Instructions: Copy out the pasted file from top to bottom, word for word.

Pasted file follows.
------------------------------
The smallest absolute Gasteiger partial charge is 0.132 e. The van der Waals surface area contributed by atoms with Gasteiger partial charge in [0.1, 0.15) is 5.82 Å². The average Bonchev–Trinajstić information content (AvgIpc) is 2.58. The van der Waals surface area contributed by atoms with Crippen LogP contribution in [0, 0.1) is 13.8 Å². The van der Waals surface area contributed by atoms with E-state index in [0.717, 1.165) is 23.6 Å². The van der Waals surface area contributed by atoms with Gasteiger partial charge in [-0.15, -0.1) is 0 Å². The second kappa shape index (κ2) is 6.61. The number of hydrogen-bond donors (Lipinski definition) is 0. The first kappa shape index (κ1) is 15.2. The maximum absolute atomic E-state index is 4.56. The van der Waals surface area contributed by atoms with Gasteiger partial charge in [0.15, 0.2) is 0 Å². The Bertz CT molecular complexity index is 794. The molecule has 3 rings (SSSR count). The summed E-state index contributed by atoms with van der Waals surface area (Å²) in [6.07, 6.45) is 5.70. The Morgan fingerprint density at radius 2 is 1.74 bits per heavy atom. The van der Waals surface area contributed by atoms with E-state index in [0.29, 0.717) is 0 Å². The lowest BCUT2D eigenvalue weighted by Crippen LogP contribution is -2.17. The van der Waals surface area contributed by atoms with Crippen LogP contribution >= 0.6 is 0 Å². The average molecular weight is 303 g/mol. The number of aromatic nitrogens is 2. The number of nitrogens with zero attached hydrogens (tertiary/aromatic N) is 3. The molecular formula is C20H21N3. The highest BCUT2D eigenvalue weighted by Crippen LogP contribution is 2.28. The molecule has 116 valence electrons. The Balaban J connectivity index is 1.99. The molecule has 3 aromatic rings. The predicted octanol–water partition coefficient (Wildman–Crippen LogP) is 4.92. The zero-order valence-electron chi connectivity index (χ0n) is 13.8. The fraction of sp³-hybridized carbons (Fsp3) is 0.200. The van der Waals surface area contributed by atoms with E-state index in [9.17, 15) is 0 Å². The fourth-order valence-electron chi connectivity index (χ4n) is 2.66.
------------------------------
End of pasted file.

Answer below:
The smallest absolute Gasteiger partial charge is 0.132 e. The van der Waals surface area contributed by atoms with Gasteiger partial charge in [0.1, 0.15) is 5.82 Å². The average Bonchev–Trinajstić information content (AvgIpc) is 2.58. The van der Waals surface area contributed by atoms with Crippen LogP contribution in [0, 0.1) is 13.8 Å². The van der Waals surface area contributed by atoms with E-state index in [0.717, 1.165) is 23.6 Å². The van der Waals surface area contributed by atoms with Gasteiger partial charge in [-0.15, -0.1) is 0 Å². The second kappa shape index (κ2) is 6.61. The number of hydrogen-bond donors (Lipinski definition) is 0. The first kappa shape index (κ1) is 15.2. The maximum absolute atomic E-state index is 4.56. The van der Waals surface area contributed by atoms with Gasteiger partial charge in [0.15, 0.2) is 0 Å². The Bertz CT molecular complexity index is 794. The molecule has 3 rings (SSSR count). The summed E-state index contributed by atoms with van der Waals surface area (Å²) in [6.07, 6.45) is 5.70. The Morgan fingerprint density at radius 2 is 1.74 bits per heavy atom. The van der Waals surface area contributed by atoms with E-state index in [0.29, 0.717) is 0 Å². The lowest BCUT2D eigenvalue weighted by Crippen LogP contribution is -2.17. The van der Waals surface area contributed by atoms with Crippen LogP contribution >= 0.6 is 0 Å². The average molecular weight is 303 g/mol. The number of aromatic nitrogens is 2. The number of nitrogens with zero attached hydrogens (tertiary/aromatic N) is 3. The molecular formula is C20H21N3. The highest BCUT2D eigenvalue weighted by Crippen LogP contribution is 2.28. The molecule has 116 valence electrons. The Balaban J connectivity index is 1.99. The molecule has 3 aromatic rings. The predicted octanol–water partition coefficient (Wildman–Crippen LogP) is 4.92. The zero-order valence-electron chi connectivity index (χ0n) is 13.8. The fraction of sp³-hybridized carbons (Fsp3) is 0.200. The van der Waals surface area contributed by atoms with E-state index in [9.17, 15) is 0 Å². The fourth-order valence-electron chi connectivity index (χ4n) is 2.66.